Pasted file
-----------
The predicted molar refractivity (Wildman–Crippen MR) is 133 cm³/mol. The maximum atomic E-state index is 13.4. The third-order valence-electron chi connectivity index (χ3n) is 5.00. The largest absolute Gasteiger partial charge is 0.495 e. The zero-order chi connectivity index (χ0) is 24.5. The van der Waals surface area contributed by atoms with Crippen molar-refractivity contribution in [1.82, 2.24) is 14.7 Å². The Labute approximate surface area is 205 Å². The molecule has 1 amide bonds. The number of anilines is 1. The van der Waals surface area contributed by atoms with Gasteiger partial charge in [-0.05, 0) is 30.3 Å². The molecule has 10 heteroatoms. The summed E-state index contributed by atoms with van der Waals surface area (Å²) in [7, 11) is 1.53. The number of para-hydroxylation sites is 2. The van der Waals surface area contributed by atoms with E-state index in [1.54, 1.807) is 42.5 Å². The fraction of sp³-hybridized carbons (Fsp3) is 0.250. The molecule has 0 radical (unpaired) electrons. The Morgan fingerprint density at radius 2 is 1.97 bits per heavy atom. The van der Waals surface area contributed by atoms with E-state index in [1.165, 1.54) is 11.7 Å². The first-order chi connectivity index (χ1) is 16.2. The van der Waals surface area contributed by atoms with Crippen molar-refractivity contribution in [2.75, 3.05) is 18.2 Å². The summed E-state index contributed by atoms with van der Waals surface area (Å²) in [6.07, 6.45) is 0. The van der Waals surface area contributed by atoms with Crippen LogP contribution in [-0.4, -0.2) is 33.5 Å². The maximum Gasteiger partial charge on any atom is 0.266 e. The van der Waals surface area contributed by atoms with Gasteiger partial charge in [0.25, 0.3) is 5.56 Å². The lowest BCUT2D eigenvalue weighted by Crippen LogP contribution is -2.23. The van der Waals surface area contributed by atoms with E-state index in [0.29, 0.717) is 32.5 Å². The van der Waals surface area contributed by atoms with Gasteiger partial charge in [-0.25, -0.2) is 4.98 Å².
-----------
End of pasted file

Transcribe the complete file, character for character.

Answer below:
The predicted molar refractivity (Wildman–Crippen MR) is 133 cm³/mol. The maximum atomic E-state index is 13.4. The third-order valence-electron chi connectivity index (χ3n) is 5.00. The largest absolute Gasteiger partial charge is 0.495 e. The zero-order chi connectivity index (χ0) is 24.5. The van der Waals surface area contributed by atoms with Crippen molar-refractivity contribution in [1.82, 2.24) is 14.7 Å². The Labute approximate surface area is 205 Å². The molecule has 1 amide bonds. The number of anilines is 1. The van der Waals surface area contributed by atoms with Gasteiger partial charge in [-0.05, 0) is 30.3 Å². The molecule has 10 heteroatoms. The summed E-state index contributed by atoms with van der Waals surface area (Å²) in [7, 11) is 1.53. The number of para-hydroxylation sites is 2. The van der Waals surface area contributed by atoms with E-state index in [1.54, 1.807) is 42.5 Å². The fraction of sp³-hybridized carbons (Fsp3) is 0.250. The molecule has 0 radical (unpaired) electrons. The Morgan fingerprint density at radius 2 is 1.97 bits per heavy atom. The van der Waals surface area contributed by atoms with E-state index in [1.165, 1.54) is 11.7 Å². The first-order chi connectivity index (χ1) is 16.2. The van der Waals surface area contributed by atoms with Crippen molar-refractivity contribution in [2.75, 3.05) is 18.2 Å². The summed E-state index contributed by atoms with van der Waals surface area (Å²) in [6.07, 6.45) is 0. The van der Waals surface area contributed by atoms with Crippen LogP contribution in [-0.4, -0.2) is 33.5 Å². The maximum Gasteiger partial charge on any atom is 0.266 e. The van der Waals surface area contributed by atoms with Gasteiger partial charge in [0.25, 0.3) is 5.56 Å². The lowest BCUT2D eigenvalue weighted by Crippen LogP contribution is -2.23. The van der Waals surface area contributed by atoms with E-state index in [0.29, 0.717) is 32.5 Å². The van der Waals surface area contributed by atoms with Gasteiger partial charge in [-0.25, -0.2) is 4.98 Å².